We review the evolution of metasurface antennas for computational microwave imaging and highlight the advantages and disadvantages of various configurations. As an illustrative example, we examine a computational imaging system comprising dynamic printed metasurface cavities as modular building blocks. These metasurface cavities can generate a multitude of spatially diverse, voltage-controlled illumination patterns, and can therefore encode a scene's reflectivity distribution into a set of measurements that can be postprocessed to produce an image. These single-port devices act as transmitters (Txs) and/or receivers (Rxs) and can be combined to create an electrically large aperture with a reduced number of (expensive and cumbersome) radio-frequency (RF) components. Here, we present some of the unique possibilities made possible by a dynamic metasurface imager. Specifically, we demonstrate high quality imaging with a reduced bandwidth of operation-as narrow as a single frequency. We then provide performance predictions for the case when dynamic metasurface cavities are used to image humans, as might be relevant in many security-screening applications. We conclude by describing the outlook of metasurfaces for imaging and identifying several future directions.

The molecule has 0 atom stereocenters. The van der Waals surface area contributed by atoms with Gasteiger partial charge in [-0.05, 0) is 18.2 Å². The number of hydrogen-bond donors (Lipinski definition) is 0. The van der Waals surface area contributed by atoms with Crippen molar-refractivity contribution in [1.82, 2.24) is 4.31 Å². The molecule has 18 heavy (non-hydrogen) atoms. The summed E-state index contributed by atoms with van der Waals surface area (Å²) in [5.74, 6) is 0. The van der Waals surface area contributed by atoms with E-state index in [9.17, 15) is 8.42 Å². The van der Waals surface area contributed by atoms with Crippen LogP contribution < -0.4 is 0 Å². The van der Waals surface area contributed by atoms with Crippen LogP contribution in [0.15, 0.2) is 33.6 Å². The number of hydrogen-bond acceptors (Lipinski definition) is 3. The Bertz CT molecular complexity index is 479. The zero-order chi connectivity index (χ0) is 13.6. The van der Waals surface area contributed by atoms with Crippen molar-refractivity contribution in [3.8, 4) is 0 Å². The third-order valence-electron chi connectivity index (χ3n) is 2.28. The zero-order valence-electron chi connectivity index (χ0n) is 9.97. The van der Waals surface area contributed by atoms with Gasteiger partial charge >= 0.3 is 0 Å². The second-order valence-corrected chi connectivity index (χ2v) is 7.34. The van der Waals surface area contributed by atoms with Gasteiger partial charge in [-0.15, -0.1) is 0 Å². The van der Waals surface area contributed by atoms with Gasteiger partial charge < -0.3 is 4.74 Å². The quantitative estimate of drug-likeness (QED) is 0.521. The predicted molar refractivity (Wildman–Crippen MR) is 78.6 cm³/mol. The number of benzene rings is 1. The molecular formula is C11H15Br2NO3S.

ASJC Scopus subject areas
- Condensed Matter Physics
- Electrical and Electronic Engineering